[0087] In some configurations, the system can be adapted to display or otherwise provide one or more outputs (e.g., visual, audible, haptic, etc.) to the practitioner during the execution of a procedure. For example, a description of the processing and recommended next steps being made by the system (e.g., in real time) can be provided to a user. In some embodiments, the system can provide one or more of the following data and/or other information to the practitioner: the location of the catheter and/or other instruments or devices being advanced through the subject, where such devices will move next (e.g., specific branch, direction (e.g., “turn right or left,” “rotate,” “move forward,” “retract,” “commence clot removal or other treatment step,” etc.), what clinical step is being performed, what clinical steps have been performed, what clinical steps remain to be performed, pressure or force measurement of any sensors positioned on or along any intraluminal devices, and/or the like. One example of such a display output 200 is illustrated in FIG. 4.

[0088] In order to provide the information to a practitioner or other user, the system can include one or more outputs (e.g., a display, touchscreen, etc.). In some arrangements, such an output can be incorporated into the system. In alternative embodiments, such an output is separate from the system; however, it can be advantageously configured to be operatively coupled to the system (e.g., via one or more wired or wireless connections), as desired or required.

Pre-procedural Eligibility and Assessment

[0089] For any of the embodiments disclosed herein, the systems and/or corresponding methods can include prescreening measures to verify whether the desired treatment protocol can or should be performed on a specific subject (e.g., to verify the safety and/or efficacy of such a desired treatment protocol).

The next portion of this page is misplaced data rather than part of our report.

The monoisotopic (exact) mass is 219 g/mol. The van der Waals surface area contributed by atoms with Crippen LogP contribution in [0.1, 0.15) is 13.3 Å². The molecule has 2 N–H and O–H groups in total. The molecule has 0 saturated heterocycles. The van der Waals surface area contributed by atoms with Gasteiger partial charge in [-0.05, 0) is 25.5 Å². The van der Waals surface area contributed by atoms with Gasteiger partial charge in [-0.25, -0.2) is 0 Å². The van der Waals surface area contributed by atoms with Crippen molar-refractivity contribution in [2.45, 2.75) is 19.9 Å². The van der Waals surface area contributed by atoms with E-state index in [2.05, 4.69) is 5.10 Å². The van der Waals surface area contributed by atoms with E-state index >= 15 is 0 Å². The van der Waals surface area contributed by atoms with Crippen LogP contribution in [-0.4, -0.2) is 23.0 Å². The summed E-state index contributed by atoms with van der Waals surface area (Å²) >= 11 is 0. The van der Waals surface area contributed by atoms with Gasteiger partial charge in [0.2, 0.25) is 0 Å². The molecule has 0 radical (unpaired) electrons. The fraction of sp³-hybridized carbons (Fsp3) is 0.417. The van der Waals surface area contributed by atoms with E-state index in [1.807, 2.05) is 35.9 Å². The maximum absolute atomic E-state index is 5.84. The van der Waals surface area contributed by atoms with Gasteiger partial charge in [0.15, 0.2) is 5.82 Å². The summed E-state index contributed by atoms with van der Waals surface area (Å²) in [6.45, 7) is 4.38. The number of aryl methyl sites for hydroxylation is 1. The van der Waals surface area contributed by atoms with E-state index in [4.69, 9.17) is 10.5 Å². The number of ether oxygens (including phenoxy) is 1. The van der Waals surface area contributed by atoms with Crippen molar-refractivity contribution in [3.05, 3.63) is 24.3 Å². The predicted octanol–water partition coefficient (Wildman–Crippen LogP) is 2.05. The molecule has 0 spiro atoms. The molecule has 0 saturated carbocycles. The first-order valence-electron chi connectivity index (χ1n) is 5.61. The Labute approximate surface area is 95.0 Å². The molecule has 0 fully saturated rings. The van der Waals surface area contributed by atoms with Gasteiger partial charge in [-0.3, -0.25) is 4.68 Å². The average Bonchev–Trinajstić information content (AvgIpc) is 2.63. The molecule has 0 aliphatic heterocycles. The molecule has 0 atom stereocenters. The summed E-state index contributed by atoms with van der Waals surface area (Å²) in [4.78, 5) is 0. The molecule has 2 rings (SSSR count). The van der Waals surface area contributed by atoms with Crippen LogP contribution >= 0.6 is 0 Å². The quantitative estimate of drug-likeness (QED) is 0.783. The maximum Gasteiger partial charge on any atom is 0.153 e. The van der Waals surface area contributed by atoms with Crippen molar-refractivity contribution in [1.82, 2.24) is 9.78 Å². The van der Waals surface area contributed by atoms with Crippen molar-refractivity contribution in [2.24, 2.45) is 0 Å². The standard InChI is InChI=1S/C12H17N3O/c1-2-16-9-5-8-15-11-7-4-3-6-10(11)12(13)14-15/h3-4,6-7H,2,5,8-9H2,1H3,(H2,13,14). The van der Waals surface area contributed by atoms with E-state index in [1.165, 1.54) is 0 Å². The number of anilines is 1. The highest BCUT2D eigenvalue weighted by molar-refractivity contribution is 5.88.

[0090] By way of example, prescreening of a subject to ensure that a mechanical thrombectomy procedure can be safely performed using the technologies disclosed herein can comprise ensuring that the subject does not have or exhibit symptoms of one or more of the following: coarctation of the aorta, concomitant aortic dissection, ipsilateral carotid stenosis above a particular threshold (e.g., 80% or greater stenosis), the presence of an unstable carotid plaque, aortoiliac occlusive disease, right arch/left heart and bilateral femoral artery stenoses precluding vascular access, right-sided posterior circulation strokes with an aberrant right subclavian artery, a supreme intercostal right vertebral artery origin, and/or other contraindications .

[0091] According to some embodiments, for instance, the following criteria may need to be satisfied in order for a subject to be cleared to move forward with a robotic ischemic stroke treatment procedure: the subject indicates for large vessel occlusion stroke, the subject’ s carotid stenosis is not greater than a particular threshold (e.g., 70% stenosis), the subject does not have severe intramural calcification, the subject does not have anatomical variants of the aortic arch anatomy, and/or and the subject does not have severe vascular tortuosity. In other embodiments, the list of criteria can vary (e.g., fewer or more criteria, different criteria, etc.). In some embodiments, one or more of the criteria can be obtained and/or at least confirmed using CT and/or other technologies.